Failing to stop after a road accident

Not everyone knows what to do in the event of an accident on the roads, and you can easily find yourself facing a charge for an offence you weren’t aware of, such as failing to stop.

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What counts as failing to stop after an accident?

In the event of an accident, a driver has a duty to stop and provide information, such as insurance details,  if they are involved in a road traffic accident, whether it has caused damage to a vehicle or property, or injury to a person. 

In 2017, according to national statistics, 2,762 people in England and Wales were found guilty of failing to stop. 

The penalties for failing to stop and failing to report an accident are intended to deter drivers from leaving the scene of an accident, but there are defences that can be made against the charge.

If a person has been injured, the driver responsible for causing the accident must report it to the police within 24 hours.

You can be charged with the offence of failing to stop after an accident in a number of circumstances:

  • If you stop but don’t remain at the scene of the accident long enough to provide sufficient details about yourself and your vehicle.
  • If you don’t provide details when asked by any person in the vicinity of the accident.
  • If you fail to stop when the accident occurs, and only return to the scene later.

You can be judged to have failed to report an accident if:

  • You were involved in an accident but did not report the accident within 24 hours of it occurring.
  • The report of the accident was not made in person – a telephone call, usually, will not be sufficient.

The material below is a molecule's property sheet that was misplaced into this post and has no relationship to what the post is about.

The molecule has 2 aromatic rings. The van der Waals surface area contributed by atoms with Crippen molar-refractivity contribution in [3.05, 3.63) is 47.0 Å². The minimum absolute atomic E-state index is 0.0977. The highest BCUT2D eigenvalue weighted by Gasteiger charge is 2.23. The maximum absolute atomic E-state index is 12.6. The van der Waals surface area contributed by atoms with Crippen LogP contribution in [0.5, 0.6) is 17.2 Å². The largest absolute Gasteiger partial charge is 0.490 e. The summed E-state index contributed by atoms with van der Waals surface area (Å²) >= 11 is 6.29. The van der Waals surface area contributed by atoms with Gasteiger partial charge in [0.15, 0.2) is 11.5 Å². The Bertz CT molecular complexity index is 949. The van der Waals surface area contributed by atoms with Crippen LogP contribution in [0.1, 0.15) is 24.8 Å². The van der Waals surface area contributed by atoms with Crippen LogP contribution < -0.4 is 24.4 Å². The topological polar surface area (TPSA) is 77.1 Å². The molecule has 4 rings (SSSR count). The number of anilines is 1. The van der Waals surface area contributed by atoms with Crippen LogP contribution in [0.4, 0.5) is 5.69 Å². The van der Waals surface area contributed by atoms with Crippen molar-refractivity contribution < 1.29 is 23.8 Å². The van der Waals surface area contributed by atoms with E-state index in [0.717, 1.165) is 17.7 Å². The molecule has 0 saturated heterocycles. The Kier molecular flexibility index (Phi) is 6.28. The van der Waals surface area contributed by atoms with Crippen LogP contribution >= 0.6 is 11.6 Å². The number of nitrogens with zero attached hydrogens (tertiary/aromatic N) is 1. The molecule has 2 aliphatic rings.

What are the penalties for failing to stop?

In the event that you are found guilty of failing to stop at the scene of an accident or failing to report an accident, the maximum penalty is a fine of up to £5,000, or six months’ imprisonment.

The severity of the penalty is at the discretion of the court and will depend upon the seriousness of the offence, and whether or not there are mitigating circumstances, such as genuine fear of retribution from other drivers. Imprisonment is uncommon except in the most serious cases.

However, anyone found guilty of failing to stop will receive 5–10 penalty points on their licence, and a disqualification from driving will be at the discretion of the court.

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What are the defences to the charge of failing to stop?

There are various potential defences – for example, if you were unaware that an accident had occurred, the conviction might be dropped.

There may also be doubt over the length of time you waited before leaving the scene of an accident. A solicitor may choose to build a defence around this point if the evidence is disputable.

I’ve been told I failed to stop – what should I do?

If you have been informed by the police that you have committed an offence due to failing to stop or failing to report an accident, then we advise you seek legal help as soon as possible.

At First4Lawyers, our solicitors have experience in defending these charges. If you contact us at the earliest possible stage, we’ll be in the best position to gather information and build your defence.

No matter what your query or circumstances, our specialist lawyers will be happy to speak to you. Get in touch today.

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